This week is Tomorrow’s Engineers Week, an initiative aiming to show young people the vital importance of engineering careers, and provide information about how to become an engineer in the future.
At Myerscough College, a large variety of study programmes and apprenticeships offer a direct career path into the sector, across a variety of subjects, including rail, construction and land-based engineering programmes, and others such as agricultural engineering and motorsport.
Just last month, Myerscough College showed it has overcome the recruitment challenges faced by Covid-19 to recruit the largest intake of Railway Engineering Technician apprentices to date. The apprentices are employed within Northern Trains and East Midlands Railway depots across the country and have all just begun their learning journey with Myerscough.
They will spend the first academic year as residential learners at Myerscough College’s main campus at Bilsborrow, utilising the College's multi-million-pound engineering centre to learn the basic principles of engineering and rail engineering technician knowledge. The remainder at their apprenticeship continues at their depots with their host employers, getting hands-on experience and gaining crucial skills, knowledge and behaviours.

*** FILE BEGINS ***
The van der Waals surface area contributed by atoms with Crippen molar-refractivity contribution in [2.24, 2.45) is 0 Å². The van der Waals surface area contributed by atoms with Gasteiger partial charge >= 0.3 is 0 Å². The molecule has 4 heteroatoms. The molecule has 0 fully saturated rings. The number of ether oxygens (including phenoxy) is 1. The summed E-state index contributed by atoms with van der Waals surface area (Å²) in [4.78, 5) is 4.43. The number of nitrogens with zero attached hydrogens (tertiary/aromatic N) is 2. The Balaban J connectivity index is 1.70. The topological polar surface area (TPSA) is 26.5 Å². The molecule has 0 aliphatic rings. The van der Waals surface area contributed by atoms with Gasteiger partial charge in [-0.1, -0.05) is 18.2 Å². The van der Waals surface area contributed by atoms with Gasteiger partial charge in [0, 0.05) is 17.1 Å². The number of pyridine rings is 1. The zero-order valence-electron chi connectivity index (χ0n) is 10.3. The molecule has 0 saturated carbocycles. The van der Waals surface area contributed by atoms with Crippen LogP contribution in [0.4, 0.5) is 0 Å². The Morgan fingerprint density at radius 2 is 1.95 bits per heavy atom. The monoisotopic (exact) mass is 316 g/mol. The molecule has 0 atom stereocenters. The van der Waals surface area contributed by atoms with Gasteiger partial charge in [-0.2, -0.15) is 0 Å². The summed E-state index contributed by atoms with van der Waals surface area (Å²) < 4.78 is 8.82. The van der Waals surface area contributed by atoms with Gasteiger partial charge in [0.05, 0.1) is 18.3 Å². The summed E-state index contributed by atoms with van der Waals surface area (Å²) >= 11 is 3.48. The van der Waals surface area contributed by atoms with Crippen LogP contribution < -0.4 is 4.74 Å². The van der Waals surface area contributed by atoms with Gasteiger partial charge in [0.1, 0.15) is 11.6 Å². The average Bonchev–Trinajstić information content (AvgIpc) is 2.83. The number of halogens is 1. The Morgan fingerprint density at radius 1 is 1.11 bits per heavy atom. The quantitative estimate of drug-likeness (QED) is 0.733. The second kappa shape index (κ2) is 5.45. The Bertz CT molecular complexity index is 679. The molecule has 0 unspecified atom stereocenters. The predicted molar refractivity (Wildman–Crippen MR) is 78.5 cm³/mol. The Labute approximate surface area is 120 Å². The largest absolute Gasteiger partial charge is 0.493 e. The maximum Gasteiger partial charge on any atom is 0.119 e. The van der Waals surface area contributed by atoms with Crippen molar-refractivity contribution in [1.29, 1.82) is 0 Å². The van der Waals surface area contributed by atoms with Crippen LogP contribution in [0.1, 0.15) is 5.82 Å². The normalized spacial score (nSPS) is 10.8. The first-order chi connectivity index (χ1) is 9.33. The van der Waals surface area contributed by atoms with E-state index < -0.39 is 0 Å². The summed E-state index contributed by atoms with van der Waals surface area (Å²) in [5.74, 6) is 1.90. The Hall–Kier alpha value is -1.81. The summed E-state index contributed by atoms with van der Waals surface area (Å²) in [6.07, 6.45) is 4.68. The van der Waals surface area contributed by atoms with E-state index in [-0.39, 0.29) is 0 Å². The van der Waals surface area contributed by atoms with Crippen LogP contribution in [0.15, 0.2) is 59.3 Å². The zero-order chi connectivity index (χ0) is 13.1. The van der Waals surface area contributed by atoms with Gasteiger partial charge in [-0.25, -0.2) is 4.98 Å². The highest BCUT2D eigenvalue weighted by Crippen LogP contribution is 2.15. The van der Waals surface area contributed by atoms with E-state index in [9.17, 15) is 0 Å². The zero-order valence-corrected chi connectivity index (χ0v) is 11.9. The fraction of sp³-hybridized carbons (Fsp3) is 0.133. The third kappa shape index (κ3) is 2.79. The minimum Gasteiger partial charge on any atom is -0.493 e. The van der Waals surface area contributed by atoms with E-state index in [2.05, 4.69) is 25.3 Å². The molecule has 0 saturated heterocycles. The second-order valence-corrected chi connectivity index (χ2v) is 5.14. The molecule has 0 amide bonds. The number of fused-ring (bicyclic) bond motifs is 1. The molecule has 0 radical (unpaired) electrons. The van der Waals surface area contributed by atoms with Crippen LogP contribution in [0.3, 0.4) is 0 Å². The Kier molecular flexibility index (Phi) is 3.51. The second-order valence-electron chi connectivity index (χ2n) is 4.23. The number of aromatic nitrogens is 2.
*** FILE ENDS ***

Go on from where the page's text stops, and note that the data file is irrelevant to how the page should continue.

In another example, Myerscough is one of the top centres for the training of Construction Plant Engineering apprentices from across the industry. Working with a wide range of employers the College provides apprenticeships in Construction Plant Maintenance and also Land-based Engineering at both Intermediate (Level 2) and Advanced (Level 3). We try and equip learners with everything they need to grow with their employers and also in their own personal development. Our tutors are all industry qualified, and we work with the latest in technology advancements to ensure our programmes are fit for purpose and what industry is looking for.
Myerscough College has a long and proven track record of delivering a diverse range of further education study programmes where Science, Technology, Engineering and Maths (STEM) are a key driver of provision. Find out more at the links below:
by Dave Salmon